Thumb Up

      You, Sir or Madam, are just the sort of person this country's education system needs...

      I feel like I meet quite a few of your ideals. Maybe I should rethink my plans for my late afternoon / twilight years. I enjoy sharing my knowledge with people, and am known as a bit of a Gnu/Linux evangelist amongst people of my acquaintance. Experience matters. Lots.

      Most, probably 99% of people, are just simple users of apps, with little or no understanding, or interest, of/in the underlying technology. And that, perhaps, is how it should be.

      For the remaining few, however, we still need more people like you, with the passion to instil a desire to learn in our kids. At least the ones whose spark can be transformed into a flame.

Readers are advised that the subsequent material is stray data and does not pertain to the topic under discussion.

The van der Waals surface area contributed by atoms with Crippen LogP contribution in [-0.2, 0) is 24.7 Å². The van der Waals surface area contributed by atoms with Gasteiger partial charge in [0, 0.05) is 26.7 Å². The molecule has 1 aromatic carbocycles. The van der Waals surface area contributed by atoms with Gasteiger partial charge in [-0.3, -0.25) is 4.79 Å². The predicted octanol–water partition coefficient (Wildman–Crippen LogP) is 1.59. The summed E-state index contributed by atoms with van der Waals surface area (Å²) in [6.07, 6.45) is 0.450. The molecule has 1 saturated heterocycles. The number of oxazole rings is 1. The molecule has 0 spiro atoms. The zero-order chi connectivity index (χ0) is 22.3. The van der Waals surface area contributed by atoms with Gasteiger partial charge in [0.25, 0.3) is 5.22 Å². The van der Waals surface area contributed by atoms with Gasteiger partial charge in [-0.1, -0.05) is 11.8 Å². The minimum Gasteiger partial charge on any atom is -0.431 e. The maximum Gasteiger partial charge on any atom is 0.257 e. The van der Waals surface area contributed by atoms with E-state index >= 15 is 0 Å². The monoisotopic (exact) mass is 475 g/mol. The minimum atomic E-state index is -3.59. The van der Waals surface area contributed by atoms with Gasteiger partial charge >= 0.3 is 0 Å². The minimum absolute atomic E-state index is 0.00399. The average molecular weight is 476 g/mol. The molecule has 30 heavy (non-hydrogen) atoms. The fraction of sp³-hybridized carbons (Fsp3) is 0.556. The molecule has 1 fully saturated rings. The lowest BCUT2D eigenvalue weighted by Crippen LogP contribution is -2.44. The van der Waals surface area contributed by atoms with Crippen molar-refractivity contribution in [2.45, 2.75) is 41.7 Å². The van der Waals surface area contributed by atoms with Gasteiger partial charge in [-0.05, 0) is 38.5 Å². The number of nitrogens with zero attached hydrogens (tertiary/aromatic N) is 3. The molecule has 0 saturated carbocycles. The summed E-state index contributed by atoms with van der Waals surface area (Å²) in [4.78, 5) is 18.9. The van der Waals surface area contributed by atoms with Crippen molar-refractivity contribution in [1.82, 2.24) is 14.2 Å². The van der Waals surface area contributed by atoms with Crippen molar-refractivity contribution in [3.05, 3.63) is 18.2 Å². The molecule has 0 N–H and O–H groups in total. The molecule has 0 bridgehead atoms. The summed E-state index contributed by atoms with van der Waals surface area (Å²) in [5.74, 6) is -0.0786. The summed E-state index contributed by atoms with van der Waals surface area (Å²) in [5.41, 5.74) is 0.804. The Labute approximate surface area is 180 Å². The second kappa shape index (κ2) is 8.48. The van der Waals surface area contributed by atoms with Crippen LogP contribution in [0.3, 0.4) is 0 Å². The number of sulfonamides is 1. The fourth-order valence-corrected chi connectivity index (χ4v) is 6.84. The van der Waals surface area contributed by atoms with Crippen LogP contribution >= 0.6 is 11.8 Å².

Hold the line. Hold the line! <<< Peter Gabriel.

      AC, because that's my initials. But your AC is well understood. They're fuckers aren't they, kids.

  80. Anonymous Coward
    Thumb Up

    Great news!

    "Since 2006 there has been a 33 per cent fall in pupils taking ICT GCSEs, and numbers taking A-levels in ICT have fallen by a third in six years. The number of candidates taking A-level Computing has fallen 57 per cent in eight years"

    As a contractor this is great news to me.. skills shortage = rate hike!

  81. Anonymous Coward

    Me again

    Forgot to mention. School is WIndows-centric now. Why? When I was a kid I used BBC Micro and Acorn at school, windows appearing when I was 15-16ish, and at home I had an Amstrad CPC464, Atari ST and then an Amiga. I used all sorts of different apps accross these different computers. I was exposed to many different ways to work. Kids don't get that now.